Challenging discussions in the classroom can be a powerful agent for broadening perspectives. How is this being done well at Western?
We encourage Western faculty, staff, and students to nominate an instructor whose teaching practices reflect this year's Showcase theme, Difficult Conversations. Faculty may also apply to be either featured or profiled in this year's issue of the INNOVATIVE TEACHING SHOWCASE, an annual series publication featuring best practices of Western's most dynamic instructors.
This year's “Difficult Conversations” Showcase seeks to honor faculty who facilitate important conversations in their courses, embracing challenges and promoting communication strategies that both support learning goals and serve students in life beyond college. Participating in debates and intense discussions can feel uncomfortable, but practice in this area is essential as “students learn to speak in critical and democratic ways by watching people in positions of power and authority model these processes” (Brookfield & Preskill, 2005). As we step deeper—in society, at our institutions, and as individuals—into inclusion & equity work, developing the skills and the “art” of engaging in challenging dialogue is essential for progress.
“Sexuality, race, gender, politics, and religion come quickly to mind as difficult topics to discuss, and for many of us they are... Anytime we feel vulnerable or our self-esteem is implicated, when the issues at stake are important and the outcome uncertain, when we care deeply about what is being discussed or about the people with whom we are discussing it, there is potential for us to experience the conversation as difficult.” (Stone, Patton, & Heen, 2010)
We are looking for faculty who are willing to share their strategies for navigating difficult conversations in a variety of ways, such as:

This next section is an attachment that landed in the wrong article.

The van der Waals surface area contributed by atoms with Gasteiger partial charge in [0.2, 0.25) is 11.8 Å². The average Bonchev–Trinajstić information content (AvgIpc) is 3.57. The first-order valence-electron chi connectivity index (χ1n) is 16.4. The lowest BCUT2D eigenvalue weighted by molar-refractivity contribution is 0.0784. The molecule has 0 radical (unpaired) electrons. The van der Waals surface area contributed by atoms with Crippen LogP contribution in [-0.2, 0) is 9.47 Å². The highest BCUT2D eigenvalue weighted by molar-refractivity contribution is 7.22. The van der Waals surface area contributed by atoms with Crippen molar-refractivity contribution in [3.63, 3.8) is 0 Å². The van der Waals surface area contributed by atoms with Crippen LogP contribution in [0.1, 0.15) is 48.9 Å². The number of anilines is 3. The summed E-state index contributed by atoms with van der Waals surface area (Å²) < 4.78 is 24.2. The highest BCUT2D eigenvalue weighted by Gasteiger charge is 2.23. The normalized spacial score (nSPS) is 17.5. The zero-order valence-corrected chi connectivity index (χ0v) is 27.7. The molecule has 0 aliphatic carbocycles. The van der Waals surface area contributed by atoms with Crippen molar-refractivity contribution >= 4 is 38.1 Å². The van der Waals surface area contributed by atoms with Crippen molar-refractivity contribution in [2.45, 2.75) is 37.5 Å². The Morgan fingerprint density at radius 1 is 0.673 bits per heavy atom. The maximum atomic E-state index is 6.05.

Raising challenging questions, addressing how they could become controversial, contentious, or isolating, and modeling pathways for constructive debate and possible solutions.
Exploring privilege, power, and oppression dynamics in a way that bolsters trust and supports students' identities.
Employing pre-discussion strategies such as providing context to texts, texts with multiple viewpoints, and terminologies to help inform discussion, and other methods to set the tone for constructive discussions.
Utilizing techniques such as critical incident questionnaires for students to do critical self-reflection or using background surveys to inform teaching and meet students' needs.
Addressing social positioning and personal bias by inviting students to investigate their implicit biases, knowledge gaps, and assumptions before entering difficult conversations.
Facilitating rich experiences to transform and expand thinking about ideas, beliefs, and values.
Please visit the Showcase Nomination and Application Form by Wed. Feb. 19 to learn more and let us know who should be highlighted.
The CIIA's advisory board will select instructors soon for the 2019-20 Innovative Teaching Showcase, to be developed from March through May, and published in June 2020.